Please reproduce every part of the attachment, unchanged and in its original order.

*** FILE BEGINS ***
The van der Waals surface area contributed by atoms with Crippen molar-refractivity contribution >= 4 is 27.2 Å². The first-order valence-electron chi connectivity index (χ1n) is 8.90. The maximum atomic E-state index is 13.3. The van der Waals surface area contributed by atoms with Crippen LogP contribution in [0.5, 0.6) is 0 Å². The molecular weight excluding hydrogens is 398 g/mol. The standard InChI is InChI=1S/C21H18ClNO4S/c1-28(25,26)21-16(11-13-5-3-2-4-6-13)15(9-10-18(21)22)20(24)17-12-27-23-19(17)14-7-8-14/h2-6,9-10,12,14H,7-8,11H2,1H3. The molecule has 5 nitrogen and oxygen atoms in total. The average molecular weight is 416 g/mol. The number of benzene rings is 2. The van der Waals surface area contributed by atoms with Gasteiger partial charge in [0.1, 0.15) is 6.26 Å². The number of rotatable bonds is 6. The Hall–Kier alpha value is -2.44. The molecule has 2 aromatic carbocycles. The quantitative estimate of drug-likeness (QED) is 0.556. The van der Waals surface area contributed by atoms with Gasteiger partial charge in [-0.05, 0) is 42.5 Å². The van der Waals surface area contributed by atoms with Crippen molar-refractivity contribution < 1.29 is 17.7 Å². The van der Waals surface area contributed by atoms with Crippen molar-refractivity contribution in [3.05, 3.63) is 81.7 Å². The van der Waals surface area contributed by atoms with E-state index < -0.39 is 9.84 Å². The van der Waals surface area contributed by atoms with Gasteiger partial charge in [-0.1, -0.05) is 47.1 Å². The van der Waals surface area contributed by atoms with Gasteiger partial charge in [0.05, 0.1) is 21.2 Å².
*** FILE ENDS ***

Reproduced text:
The van der Waals surface area contributed by atoms with Crippen molar-refractivity contribution >= 4 is 27.2 Å². The first-order valence-electron chi connectivity index (χ1n) is 8.90. The maximum atomic E-state index is 13.3. The van der Waals surface area contributed by atoms with Crippen LogP contribution in [0.5, 0.6) is 0 Å². The molecular weight excluding hydrogens is 398 g/mol. The standard InChI is InChI=1S/C21H18ClNO4S/c1-28(25,26)21-16(11-13-5-3-2-4-6-13)15(9-10-18(21)22)20(24)17-12-27-23-19(17)14-7-8-14/h2-6,9-10,12,14H,7-8,11H2,1H3. The molecule has 5 nitrogen and oxygen atoms in total. The average molecular weight is 416 g/mol. The number of benzene rings is 2. The van der Waals surface area contributed by atoms with Gasteiger partial charge in [0.1, 0.15) is 6.26 Å². The number of rotatable bonds is 6. The Hall–Kier alpha value is -2.44. The molecule has 2 aromatic carbocycles. The quantitative estimate of drug-likeness (QED) is 0.556. The van der Waals surface area contributed by atoms with Gasteiger partial charge in [-0.05, 0) is 42.5 Å². The van der Waals surface area contributed by atoms with Crippen molar-refractivity contribution < 1.29 is 17.7 Å². The van der Waals surface area contributed by atoms with Crippen molar-refractivity contribution in [3.05, 3.63) is 81.7 Å². The van der Waals surface area contributed by atoms with E-state index < -0.39 is 9.84 Å². The van der Waals surface area contributed by atoms with Gasteiger partial charge in [-0.1, -0.05) is 47.1 Å². The van der Waals surface area contributed by atoms with Gasteiger partial charge in [0.05, 0.1) is 21.2 Å².